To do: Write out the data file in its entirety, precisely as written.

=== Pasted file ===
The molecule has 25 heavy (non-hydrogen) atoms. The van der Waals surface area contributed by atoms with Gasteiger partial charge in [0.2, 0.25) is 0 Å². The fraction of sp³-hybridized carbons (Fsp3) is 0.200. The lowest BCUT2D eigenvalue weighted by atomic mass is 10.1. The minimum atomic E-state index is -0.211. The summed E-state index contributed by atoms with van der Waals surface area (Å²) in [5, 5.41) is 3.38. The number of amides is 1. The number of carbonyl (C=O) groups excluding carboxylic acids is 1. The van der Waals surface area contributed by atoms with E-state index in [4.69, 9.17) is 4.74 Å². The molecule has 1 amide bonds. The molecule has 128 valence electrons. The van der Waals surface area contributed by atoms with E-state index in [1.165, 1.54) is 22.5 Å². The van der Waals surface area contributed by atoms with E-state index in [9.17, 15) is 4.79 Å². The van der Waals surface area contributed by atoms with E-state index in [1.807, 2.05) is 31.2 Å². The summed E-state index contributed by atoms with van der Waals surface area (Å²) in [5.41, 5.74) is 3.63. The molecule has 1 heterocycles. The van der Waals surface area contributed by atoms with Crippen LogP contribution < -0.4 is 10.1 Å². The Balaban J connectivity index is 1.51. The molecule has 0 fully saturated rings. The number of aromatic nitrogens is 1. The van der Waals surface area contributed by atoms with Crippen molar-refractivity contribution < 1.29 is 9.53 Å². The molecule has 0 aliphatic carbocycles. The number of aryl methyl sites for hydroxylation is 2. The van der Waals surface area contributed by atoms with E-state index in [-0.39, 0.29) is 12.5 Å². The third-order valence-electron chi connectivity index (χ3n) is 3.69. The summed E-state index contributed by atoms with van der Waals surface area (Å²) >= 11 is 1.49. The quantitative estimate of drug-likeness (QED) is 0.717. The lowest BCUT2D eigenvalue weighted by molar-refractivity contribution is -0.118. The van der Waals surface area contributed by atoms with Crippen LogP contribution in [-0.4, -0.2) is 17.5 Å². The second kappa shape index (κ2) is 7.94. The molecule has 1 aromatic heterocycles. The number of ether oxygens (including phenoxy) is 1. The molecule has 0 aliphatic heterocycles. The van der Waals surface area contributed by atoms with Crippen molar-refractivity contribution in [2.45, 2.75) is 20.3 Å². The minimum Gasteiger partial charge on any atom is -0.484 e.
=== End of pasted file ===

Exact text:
The molecule has 25 heavy (non-hydrogen) atoms. The van der Waals surface area contributed by atoms with Gasteiger partial charge in [0.2, 0.25) is 0 Å². The fraction of sp³-hybridized carbons (Fsp3) is 0.200. The lowest BCUT2D eigenvalue weighted by atomic mass is 10.1. The minimum atomic E-state index is -0.211. The summed E-state index contributed by atoms with van der Waals surface area (Å²) in [5, 5.41) is 3.38. The number of amides is 1. The number of carbonyl (C=O) groups excluding carboxylic acids is 1. The van der Waals surface area contributed by atoms with E-state index in [4.69, 9.17) is 4.74 Å². The molecule has 1 amide bonds. The molecule has 128 valence electrons. The van der Waals surface area contributed by atoms with E-state index in [1.165, 1.54) is 22.5 Å². The van der Waals surface area contributed by atoms with E-state index in [9.17, 15) is 4.79 Å². The van der Waals surface area contributed by atoms with E-state index in [1.807, 2.05) is 31.2 Å². The summed E-state index contributed by atoms with van der Waals surface area (Å²) in [5.41, 5.74) is 3.63. The molecule has 1 heterocycles. The van der Waals surface area contributed by atoms with Crippen LogP contribution < -0.4 is 10.1 Å². The Balaban J connectivity index is 1.51. The molecule has 0 fully saturated rings. The number of aromatic nitrogens is 1. The van der Waals surface area contributed by atoms with Crippen molar-refractivity contribution < 1.29 is 9.53 Å². The molecule has 0 aliphatic carbocycles. The number of aryl methyl sites for hydroxylation is 2. The van der Waals surface area contributed by atoms with E-state index in [-0.39, 0.29) is 12.5 Å². The third-order valence-electron chi connectivity index (χ3n) is 3.69. The summed E-state index contributed by atoms with van der Waals surface area (Å²) >= 11 is 1.49. The quantitative estimate of drug-likeness (QED) is 0.717. The lowest BCUT2D eigenvalue weighted by molar-refractivity contribution is -0.118. The van der Waals surface area contributed by atoms with Crippen LogP contribution in [-0.4, -0.2) is 17.5 Å². The second kappa shape index (κ2) is 7.94. The molecule has 1 aromatic heterocycles. The number of ether oxygens (including phenoxy) is 1. The molecule has 0 aliphatic heterocycles. The van der Waals surface area contributed by atoms with Crippen molar-refractivity contribution in [2.45, 2.75) is 20.3 Å². The minimum Gasteiger partial charge on any atom is -0.484 e.